You may have noticed a recent trend in the perception of the graduate and postdoctoral experience, be it in the state of our mental health; or perceived career goal of “academia-or-bust”; or maybe you’re just keeping your pulse on leading US academics warning of the imminent dangers of a flawed biomedical research system or the need for a fair deal for PhDs and postdocs?
You’re certainly not alone – a group of postdocs in the Boston area are organizing the Future of Research symposium to be held October 2-3. The goal is for young scientists-in-training to come together, discuss aspirations for a better future for the scientific enterprise.
What will the symposium involve?
We will have concerned scientists and policy-makers in attendance, including a message from Senator Elizabeth Warren, a keynote address from Henry Bourne, and panel discussions. Participants will also have the opportunity to give voice to their concerns through a variety of workshops focusing on important themes relevant to how we work, and how we will work.
What are the themes of the workshops?
We have an ambitious set of topics to cover:
1) Metrics of success:
- How we measure publication, funding and tenure
- Do we reward certain approaches to science, and penalize others?
- Do we ignore teaching in evaluating researchers?
2) The structure of funding:
- How stable is the funding situation (focusing on the US) and how tenable?
- Should there be a change to how funding is awarded in relation to training PhDs and postdocs?
3) The structure of training:
- How should graduate and postdoc training be done?
- Is there too much focus on a career in academia and not enough on “alternative” careers?
- Are PhDs in the US too long?
4) The structure and sustainability of the workforce:
- Do we have too many PhDs and postdocs?
- Should lab sizes be limited?
- Should we train more staff scientists and research associates and establish permanent, non-PI scientific positions?
These are just some of the issues we could consider: please feel free to comment below or tweet to suggest more (also see below for ways to get involved). We also want to keep the issues of efficiency and competitiveness in our minds when discussing all these issues. For example, is it possible that a significant amount of funding is wasted by deliberate or unknowing competition? Can the scientific enterprise be improved by greater sharing of data earlier in the traditional publication process?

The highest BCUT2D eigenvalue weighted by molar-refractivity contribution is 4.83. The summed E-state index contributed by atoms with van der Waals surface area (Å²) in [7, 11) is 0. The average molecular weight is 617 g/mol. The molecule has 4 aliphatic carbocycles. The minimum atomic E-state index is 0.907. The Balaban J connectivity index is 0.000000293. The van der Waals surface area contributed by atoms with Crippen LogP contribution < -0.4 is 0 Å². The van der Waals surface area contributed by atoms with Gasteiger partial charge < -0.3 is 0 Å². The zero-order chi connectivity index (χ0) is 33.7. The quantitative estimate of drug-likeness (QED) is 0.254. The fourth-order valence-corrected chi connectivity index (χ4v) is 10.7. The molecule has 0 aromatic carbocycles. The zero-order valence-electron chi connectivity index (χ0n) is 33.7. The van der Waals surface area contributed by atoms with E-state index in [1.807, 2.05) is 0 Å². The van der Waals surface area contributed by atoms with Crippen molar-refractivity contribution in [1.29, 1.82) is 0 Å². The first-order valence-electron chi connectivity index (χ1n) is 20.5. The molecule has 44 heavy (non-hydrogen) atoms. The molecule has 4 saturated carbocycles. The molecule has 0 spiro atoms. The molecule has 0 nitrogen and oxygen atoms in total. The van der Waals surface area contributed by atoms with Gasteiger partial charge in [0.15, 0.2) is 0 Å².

How can I get involved?
Come to the symposium! But if not, there are other ways to make your voice heard and we want to hear from all sorts of researchers in all sorts of places:
Pre-register and/or sign up for updates at futureofresearch.org
Like our Facebook page and join our group
Join our LinkedIn group
And feel free to comment below; and spread the word amongst your colleagues, both within developmental biology and in other academic fields. We hope that this event will give us a basis to make a statement to the research community about the issues facing trainee scientists and academics, possibly with the production of a white paper. Therefore we hope to receive comments and feedback on what you think.
In the build-up to the meeting, there will be a series of posts on different topics where again, we would be grateful for feedback and comments on your thoughts.
The Future of Research symposium will be held at Boston University October 2-3 2014.